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Testing in multiple versions of Office RRS feed

  • Question

  • Hi there,

    I am developing an Add-In software to Powerpoint, and need to make sure it works on PPT 07, 10 (x86), 10 (x64), 13 (x86) and 13 (x64), and hence would love separate testing environments to make this work.

    Is there any easy solution to having five environments. Can you use Windows Azure to load five Windows Desktop environments and restore them to fresh for each new test?


    Thursday, February 6, 2014 6:17 AM

Answers

  • Hi,

    >> Can you use Windows Azure to load five Windows Desktop environments and restore them to fresh for each new test? <<

    Yes. We could create 5 Azure virtual machines and install one version of Office in each virtual machine to test your PowerPoint add-in.

    In fact, we could not install all these 5 versions of office in a machine. 32-bit and 64-bit versions of Microsoft Office programs don’t get along with each other. Having two versions of Office on the same PC can sometimes create other problems.

    In addition, what’s the targeted Office version of your PowerPoint Add-in project? What’s the target .NET Framework version of your project?

    Solutions that were created by using Visual Studio 2013, Visual Studio 2013 or Visual Studio 2010 can run in Office 2013, Office 2010, or the 2007 Microsoft Office system. But the solution can use only those features and APIs that are available in all three versions of Office since the latest versions will have some new features. You could refer to the figure below to see which versions of Office can run your Add-in solution.

    More details please refer to Running Solutions in Different Versions of Microsoft Office.


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    Friday, February 7, 2014 8:57 AM
  • Hello Zezan,

    There is no need to use Windows Azure. For example, I used separate virtual machines with different Office versions installed for testing add-ins and polish their UI and responsiveness.

    Note, the VSTO runtime is responsible for loading your add-in. It doesn't matter whether the host application is a x64 or x86 application if you set the target platform to the AnyCPU value. So, if VSTO runtime supports the required versions, your add-in should be loaded successfully. You just need to use APIs corresponding the host application version. For example, some properties and methods may be missing in earlier versions of the host application. Thus, you need to sure that your code won't invoke any method which is absent in the current version of PowerPoint.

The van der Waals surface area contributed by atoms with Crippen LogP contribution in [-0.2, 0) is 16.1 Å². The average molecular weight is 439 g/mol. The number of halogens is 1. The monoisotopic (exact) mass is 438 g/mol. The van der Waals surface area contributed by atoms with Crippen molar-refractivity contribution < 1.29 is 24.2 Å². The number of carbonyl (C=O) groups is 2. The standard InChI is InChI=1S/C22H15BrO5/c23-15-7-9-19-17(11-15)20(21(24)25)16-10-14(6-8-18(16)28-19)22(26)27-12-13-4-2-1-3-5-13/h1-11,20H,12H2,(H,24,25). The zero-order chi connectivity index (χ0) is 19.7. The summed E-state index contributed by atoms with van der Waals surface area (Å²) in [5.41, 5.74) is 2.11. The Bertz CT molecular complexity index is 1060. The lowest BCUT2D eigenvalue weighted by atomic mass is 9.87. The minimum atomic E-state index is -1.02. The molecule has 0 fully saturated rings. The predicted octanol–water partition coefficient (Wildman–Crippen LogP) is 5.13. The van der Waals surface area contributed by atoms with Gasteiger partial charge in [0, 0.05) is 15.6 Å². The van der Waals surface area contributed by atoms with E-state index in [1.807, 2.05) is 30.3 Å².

For example, you may reference the oldest PIAs in the project and include them into the setup program. Thus you can be sure that you don't call any forbidden methods or properties. But if the add-in is loaded by the newest PowerPoint version, you can use the Reflection technique for accessing the new APIs available only to the current PowerPoint version. See the Type.InvokeMember method for details.

    Friday, February 7, 2014 6:48 PM

All replies

  • Hi,

    >> Can you use Windows Azure to load five Windows Desktop environments and restore them to fresh for each new test? <<

    Yes. We could create 5 Azure virtual machines and install one version of Office in each virtual machine to test your PowerPoint add-in.

    In fact, we could not install all these 5 versions of office in a machine. 32-bit and 64-bit versions of Microsoft Office programs don’t get along with each other. Having two versions of Office on the same PC can sometimes create other problems.

    In addition, what’s the targeted Office version of your PowerPoint Add-in project? What’s the target .NET Framework version of your project?

    Solutions that were created by using Visual Studio 2013, Visual Studio 2013 or Visual Studio 2010 can run in Office 2013, Office 2010, or the 2007 Microsoft Office system. But the solution can use only those features and APIs that are available in all three versions of Office since the latest versions will have some new features. You could refer to the figure below to see which versions of Office can run your Add-in solution.

    More details please refer to Running Solutions in Different Versions of Microsoft Office.


    We are trying to better understand customer views on social support experience, so your participation in this interview project would be greatly appreciated if you have time. Thanks for helping make community forums a great place.
    Click HERE to participate the survey.

    Friday, February 7, 2014 8:57 AM
  • Hello Zezan,

    There is no need to use Windows Azure. For example, I used separate virtual machines with different Office versions installed for testing add-ins and polish their UI and responsiveness.

    Note, the VSTO runtime is responsible for loading your add-in. It doesn't matter whether the host application is a x64 or x86 application if you set the target platform to the AnyCPU value. So, if VSTO runtime supports the required versions, your add-in should be loaded successfully. You just need to use APIs corresponding the host application version. For example, some properties and methods may be missing in earlier versions of the host application. Thus, you need to sure that your code won't invoke any method which is absent in the current version of PowerPoint.

    For example, you may reference the oldest PIAs in the project and include them into the setup program. Thus you can be sure that you don't call any forbidden methods or properties. But if the add-in is loaded by the newest PowerPoint version, you can use the Reflection technique for accessing the new APIs available only to the current PowerPoint version. See the Type.InvokeMember method for details.

    Friday, February 7, 2014 6:48 PM